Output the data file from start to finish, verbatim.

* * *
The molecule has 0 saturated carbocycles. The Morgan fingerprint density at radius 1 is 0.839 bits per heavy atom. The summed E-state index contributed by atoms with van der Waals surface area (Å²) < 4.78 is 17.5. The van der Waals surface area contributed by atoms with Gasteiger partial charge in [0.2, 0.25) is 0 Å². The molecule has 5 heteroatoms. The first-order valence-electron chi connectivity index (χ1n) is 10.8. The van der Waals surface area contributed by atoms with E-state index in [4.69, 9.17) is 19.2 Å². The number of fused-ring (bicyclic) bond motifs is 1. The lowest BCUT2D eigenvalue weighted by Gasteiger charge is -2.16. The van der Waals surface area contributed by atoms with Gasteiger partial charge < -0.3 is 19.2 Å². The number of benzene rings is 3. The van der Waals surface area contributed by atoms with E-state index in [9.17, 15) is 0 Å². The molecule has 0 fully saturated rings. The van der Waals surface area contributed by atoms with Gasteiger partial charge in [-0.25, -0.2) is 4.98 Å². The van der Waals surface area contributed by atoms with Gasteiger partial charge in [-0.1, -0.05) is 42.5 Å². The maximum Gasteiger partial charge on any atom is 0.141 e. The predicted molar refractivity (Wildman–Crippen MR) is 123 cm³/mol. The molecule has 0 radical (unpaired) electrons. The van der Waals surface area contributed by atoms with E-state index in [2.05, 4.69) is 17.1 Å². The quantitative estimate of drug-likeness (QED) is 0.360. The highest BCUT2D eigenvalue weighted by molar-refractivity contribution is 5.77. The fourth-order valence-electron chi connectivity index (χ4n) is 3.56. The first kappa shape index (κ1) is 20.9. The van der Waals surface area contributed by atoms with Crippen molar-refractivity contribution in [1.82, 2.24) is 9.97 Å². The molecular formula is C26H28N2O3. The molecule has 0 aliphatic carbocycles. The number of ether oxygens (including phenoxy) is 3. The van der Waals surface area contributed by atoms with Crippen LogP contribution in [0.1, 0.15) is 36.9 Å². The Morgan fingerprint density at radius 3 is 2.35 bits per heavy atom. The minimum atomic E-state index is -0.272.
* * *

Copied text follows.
The molecule has 0 saturated carbocycles. The Morgan fingerprint density at radius 1 is 0.839 bits per heavy atom. The summed E-state index contributed by atoms with van der Waals surface area (Å²) < 4.78 is 17.5. The van der Waals surface area contributed by atoms with Gasteiger partial charge in [0.2, 0.25) is 0 Å². The molecule has 5 heteroatoms. The first-order valence-electron chi connectivity index (χ1n) is 10.8. The van der Waals surface area contributed by atoms with E-state index in [4.69, 9.17) is 19.2 Å². The number of fused-ring (bicyclic) bond motifs is 1. The lowest BCUT2D eigenvalue weighted by Gasteiger charge is -2.16. The van der Waals surface area contributed by atoms with Gasteiger partial charge < -0.3 is 19.2 Å². The number of benzene rings is 3. The van der Waals surface area contributed by atoms with E-state index in [9.17, 15) is 0 Å². The molecule has 0 fully saturated rings. The van der Waals surface area contributed by atoms with Gasteiger partial charge in [-0.25, -0.2) is 4.98 Å². The van der Waals surface area contributed by atoms with Gasteiger partial charge in [-0.1, -0.05) is 42.5 Å². The maximum Gasteiger partial charge on any atom is 0.141 e. The predicted molar refractivity (Wildman–Crippen MR) is 123 cm³/mol. The molecule has 0 radical (unpaired) electrons. The van der Waals surface area contributed by atoms with E-state index in [2.05, 4.69) is 17.1 Å². The quantitative estimate of drug-likeness (QED) is 0.360. The highest BCUT2D eigenvalue weighted by molar-refractivity contribution is 5.77. The fourth-order valence-electron chi connectivity index (χ4n) is 3.56. The first kappa shape index (κ1) is 20.9. The van der Waals surface area contributed by atoms with Crippen molar-refractivity contribution in [1.82, 2.24) is 9.97 Å². The molecular formula is C26H28N2O3. The molecule has 0 aliphatic carbocycles. The number of ether oxygens (including phenoxy) is 3. The van der Waals surface area contributed by atoms with Crippen LogP contribution in [0.1, 0.15) is 36.9 Å². The Morgan fingerprint density at radius 3 is 2.35 bits per heavy atom. The minimum atomic E-state index is -0.272.